Attention and Brain Function

Attention and Brain Function

Attention and Brain Function

Attention and Brain Function

Synopsis

This book delineates cerebral mechanisms of attention in humans as they presently appear in the light of data obtained by using various modern brain-research techniques. While the book focuses primarily on the ways humans select environmental information, the selectivity manifest in human thinking, consciousness, and motor behavior is also dealt with in the framework of an expanded attention concept. By combining the most recent evidence from diverse fields of human brain research and relating these physiological data to achievements of modern cognitive psychology, the author has developed an integrative view of human information processing. This theory concentrates on mechanisms of attentional selection and on the automatic processing which provides a basis for the selective processes.

Excerpt

This book by R. Näätänen, Attention and Brain Function, presents original psychophysiological research based on computerized techniques of recording and evaluating event-related brain potentials. The application of multichannel magnetoencephalography greatly contributes to exact localization of corresponding neuronal generators responsible for attention. The book contains a bulk of information concerning data obtained by cognitive psychology in the area of study of attention. These results are closely linked with neurophysiological investigation of attention.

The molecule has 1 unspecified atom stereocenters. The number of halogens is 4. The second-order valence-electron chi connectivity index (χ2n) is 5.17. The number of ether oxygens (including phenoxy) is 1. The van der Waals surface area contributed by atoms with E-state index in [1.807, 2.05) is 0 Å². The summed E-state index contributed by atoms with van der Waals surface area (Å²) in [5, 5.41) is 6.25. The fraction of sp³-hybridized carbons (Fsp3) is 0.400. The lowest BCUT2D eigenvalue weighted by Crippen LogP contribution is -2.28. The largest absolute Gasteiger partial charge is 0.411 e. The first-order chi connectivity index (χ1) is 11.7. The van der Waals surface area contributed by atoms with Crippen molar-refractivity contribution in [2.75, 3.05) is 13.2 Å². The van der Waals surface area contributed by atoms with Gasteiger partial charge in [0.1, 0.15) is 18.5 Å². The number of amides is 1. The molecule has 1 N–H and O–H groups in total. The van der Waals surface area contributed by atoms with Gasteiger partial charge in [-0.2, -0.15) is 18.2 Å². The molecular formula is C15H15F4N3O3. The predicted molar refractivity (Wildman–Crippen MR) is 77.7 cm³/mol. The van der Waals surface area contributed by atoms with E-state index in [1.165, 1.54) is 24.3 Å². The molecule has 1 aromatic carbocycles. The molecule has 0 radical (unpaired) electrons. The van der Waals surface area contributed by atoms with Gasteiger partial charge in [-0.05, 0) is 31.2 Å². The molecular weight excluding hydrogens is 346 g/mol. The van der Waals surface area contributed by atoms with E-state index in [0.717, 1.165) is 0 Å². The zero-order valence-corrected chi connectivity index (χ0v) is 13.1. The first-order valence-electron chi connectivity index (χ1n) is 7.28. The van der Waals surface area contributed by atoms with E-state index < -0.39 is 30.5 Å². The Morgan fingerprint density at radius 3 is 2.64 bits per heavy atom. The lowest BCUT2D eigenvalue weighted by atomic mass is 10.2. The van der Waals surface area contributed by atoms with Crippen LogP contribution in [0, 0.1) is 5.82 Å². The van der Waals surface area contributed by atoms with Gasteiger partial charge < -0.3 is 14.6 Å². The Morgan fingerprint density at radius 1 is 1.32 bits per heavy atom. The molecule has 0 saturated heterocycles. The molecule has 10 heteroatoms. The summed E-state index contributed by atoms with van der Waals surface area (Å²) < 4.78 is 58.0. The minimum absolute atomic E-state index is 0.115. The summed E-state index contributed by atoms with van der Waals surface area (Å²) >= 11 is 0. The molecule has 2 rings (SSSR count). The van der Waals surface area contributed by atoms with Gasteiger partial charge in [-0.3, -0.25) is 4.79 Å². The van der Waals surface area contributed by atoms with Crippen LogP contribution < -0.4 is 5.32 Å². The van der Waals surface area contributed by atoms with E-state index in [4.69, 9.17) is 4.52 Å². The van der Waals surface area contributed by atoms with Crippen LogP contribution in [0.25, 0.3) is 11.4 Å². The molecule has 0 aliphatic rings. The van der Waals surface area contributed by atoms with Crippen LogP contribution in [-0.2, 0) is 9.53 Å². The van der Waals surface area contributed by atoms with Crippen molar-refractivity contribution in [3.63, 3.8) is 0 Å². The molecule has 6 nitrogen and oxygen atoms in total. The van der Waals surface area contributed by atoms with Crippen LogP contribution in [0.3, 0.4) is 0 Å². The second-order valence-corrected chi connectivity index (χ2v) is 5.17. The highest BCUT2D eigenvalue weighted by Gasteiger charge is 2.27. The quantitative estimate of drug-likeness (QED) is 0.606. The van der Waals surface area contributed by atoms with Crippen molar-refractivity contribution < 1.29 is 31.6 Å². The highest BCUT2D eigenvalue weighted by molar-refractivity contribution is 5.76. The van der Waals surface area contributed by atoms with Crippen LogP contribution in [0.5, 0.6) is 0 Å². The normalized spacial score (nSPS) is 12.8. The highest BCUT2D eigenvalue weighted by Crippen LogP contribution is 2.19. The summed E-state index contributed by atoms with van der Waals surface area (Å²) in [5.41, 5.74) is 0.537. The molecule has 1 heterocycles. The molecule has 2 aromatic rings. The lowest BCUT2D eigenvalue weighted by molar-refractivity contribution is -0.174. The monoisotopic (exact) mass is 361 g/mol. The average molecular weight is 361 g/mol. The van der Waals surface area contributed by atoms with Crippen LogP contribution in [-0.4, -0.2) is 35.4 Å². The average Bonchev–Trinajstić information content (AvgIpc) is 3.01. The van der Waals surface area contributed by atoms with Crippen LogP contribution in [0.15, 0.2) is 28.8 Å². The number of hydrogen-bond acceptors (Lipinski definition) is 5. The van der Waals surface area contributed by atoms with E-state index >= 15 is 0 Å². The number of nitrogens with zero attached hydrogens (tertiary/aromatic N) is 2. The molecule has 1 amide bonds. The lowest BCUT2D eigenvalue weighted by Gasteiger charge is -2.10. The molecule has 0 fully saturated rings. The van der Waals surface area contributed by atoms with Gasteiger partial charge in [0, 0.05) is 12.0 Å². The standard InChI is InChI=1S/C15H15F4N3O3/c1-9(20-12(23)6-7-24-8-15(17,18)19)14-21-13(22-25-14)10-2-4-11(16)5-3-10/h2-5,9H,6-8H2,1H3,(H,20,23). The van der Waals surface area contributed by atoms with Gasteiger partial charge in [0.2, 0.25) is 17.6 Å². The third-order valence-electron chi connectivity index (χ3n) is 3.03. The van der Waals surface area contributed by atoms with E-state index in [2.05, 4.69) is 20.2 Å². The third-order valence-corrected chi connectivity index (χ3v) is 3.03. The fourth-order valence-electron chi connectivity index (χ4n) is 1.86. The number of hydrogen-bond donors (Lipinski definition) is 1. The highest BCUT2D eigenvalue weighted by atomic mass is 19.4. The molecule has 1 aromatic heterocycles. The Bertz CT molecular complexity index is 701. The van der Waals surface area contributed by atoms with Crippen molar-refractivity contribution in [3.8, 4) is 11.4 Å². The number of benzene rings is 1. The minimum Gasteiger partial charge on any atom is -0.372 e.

The problem of attention has been studied in classical psychology mainly by using introspection data concerning an enhancement of subjective phenomena, improvement of task performance, and modification of motor responses due to a voluntary set or a given instruction. Thus, the psychological research of attention has focused on the voluntary (active) forms of attention. Two main difficulties arose on this pathway. On the one hand, under a voluntary set or due to a verbal instruction, attention was integrated into a behavioral act requiring a later separation of attentional mechanisms from decision making, response elicitation, and reinforcement. On the other hand, voluntary set and verbal instructions could not be applied for research of involuntary (passive) attention.

Cognitive psychology, however preoccupied with computer metaphor, was separated from the neurophysiological basis of attention. Such terms as allocation of resources used in explaining attention were influenced by computer science. No attempts were made to bridge the gap between the concept of resource allocation and its structural implementation into neural networks.

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